Owen also frequents meetings of the Topeka City Council and the Kansas Board of Education. When the Board of Education voted on public-school science standards in early November last year, Owen stumbled into the meeting late. Wearing dirty clothes and reeking of body odor, he plopped down in a pack of reporters (including those from the Pitch) and asked to look at a packet outlining the curriculum changes.

"I don't see God in this," Owen said as he thumbed through the packet.

Throughout the meeting, Owen mumbled "amen" to himself whenever he heard something pleasing. Tiring of his muttering, reporters tried to quiet him.

"No way am I going to shh, shh about God," Owen lashed out.

A little while later, Owen, frustrated, blurted out to the board, "So don't teach evolution."

KMBC Channel 9 reporter Micheal Mahoney had clearly had enough. "This is the last time I'm warning you," he told Owen. "Shut up."

Owen blames himself for his poor relationships with lawmakers. Being on the sex-offender registry has hurt him, he says. "The other reason is, I'm probably a bit too pushy," he says. "I'm not a very good lobbyist."

Owen admittedly lacks the patience, social skills and money to be an effective lobbyist.

Now, in early February, the Senate Tax Committee is starting a meeting. When Owen reads the agenda, he gets a shock. The statement he has submitted has been marked "written only," meaning he won't be allowed to speak. A woman explains to him that his item isn't "bill specific." Owen protests, but he's fighting a losing battle.

"It's written only," she tells him.

Owen lets out a childlike sigh. Ignored again.

Near the Topeka Boulevard Bridge, Owen sees an African-American man in a puffy coat walking along a path.

"Hey, come down here, man," Owen yells, running toward the man. "Can we talk to you? Can we talk to you? Are you homeless?"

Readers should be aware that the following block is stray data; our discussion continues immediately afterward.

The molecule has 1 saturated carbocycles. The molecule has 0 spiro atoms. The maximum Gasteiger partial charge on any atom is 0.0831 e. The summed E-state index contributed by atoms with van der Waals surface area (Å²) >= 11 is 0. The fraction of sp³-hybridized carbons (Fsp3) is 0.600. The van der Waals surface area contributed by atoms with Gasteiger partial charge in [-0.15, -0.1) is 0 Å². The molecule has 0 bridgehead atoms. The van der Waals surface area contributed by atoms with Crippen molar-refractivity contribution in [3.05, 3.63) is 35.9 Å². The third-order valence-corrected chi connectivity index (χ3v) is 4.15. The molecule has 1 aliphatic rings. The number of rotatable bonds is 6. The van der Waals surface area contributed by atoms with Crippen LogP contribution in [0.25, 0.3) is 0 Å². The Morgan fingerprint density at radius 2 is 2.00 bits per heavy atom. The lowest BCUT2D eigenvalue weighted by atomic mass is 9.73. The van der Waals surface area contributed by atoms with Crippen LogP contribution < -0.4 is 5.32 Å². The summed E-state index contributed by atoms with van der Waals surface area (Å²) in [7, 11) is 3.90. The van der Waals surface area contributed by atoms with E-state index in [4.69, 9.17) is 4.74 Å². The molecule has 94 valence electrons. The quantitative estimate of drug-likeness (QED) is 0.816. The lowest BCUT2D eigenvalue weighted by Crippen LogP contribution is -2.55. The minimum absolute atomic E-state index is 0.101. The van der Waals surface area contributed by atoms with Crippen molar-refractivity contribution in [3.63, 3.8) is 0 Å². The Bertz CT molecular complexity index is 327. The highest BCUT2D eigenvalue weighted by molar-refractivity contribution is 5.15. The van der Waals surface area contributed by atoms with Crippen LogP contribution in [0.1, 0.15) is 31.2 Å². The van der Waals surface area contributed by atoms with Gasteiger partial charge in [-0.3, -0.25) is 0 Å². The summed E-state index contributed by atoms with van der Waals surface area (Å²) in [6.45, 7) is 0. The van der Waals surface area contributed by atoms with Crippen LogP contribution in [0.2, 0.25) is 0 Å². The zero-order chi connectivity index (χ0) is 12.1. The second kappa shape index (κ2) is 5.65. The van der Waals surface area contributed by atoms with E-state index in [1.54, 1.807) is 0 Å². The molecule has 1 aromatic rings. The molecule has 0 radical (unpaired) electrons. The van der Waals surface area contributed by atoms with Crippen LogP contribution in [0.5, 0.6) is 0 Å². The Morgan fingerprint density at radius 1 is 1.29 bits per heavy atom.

"No," the man yells back.

"I'd rather be wrong than not ask," Owen says. "I've been wrong so many times."

Owen climbs up the hill and peers down at the graffiti-covered stairwell from the photo album.

A freezing wind whips through layers of clothing.

"Not a good day to be homeless," Owen says.

He wants badly to find a homeless person. He wants to prove that he can send someone home. It's the wrong season, he grumbles. They're taking shelter indoors at the library or the mall, he says. He'd have found a homeless person by now if it were summer.

Owen demands that a Pitch reporter drive past the Topeka Rescue Mission, from which he's been banned.

"He's not allowed on our property because of the way he treats the folks here," mission director Barry Feaker tells the Pitch.

The ban goes back to an incident in spring 2004. Feaker says a woman staying at the mission was sitting on a blanket on the levee of the Kansas River. It was her day off from work, but Owen thought she was a homeless person sleeping on a blanket. Feaker says Owen told the woman that sitting on the levee was illegal, then told her to go home. According to Feaker's file, Owen responded to the woman's explanation by pulling the blanket out from under her, walking to the mission's dumpster and throwing it away.

Feaker started keeping a file on Owen shortly after Owen moved to Topeka in 2002. The folder is stuffed with letters Owen has written to Feaker and bulletins Owen has posted around the city. In one, Owen tells homeless people to swallow their pride, suffer a little humiliation and call a family member. In another, Owen writes, "Your family is not homeless. YOU ARE. Your family is doing something right that you're not doing."

There are also letters from legislative secretaries and homeless people asking Feaker to stop Owen from bothering them.

"We've spent quite a bit of time over the last few years trying to talk people out of hurting him," Feaker says. "Some of these folks on the street are some tough folks."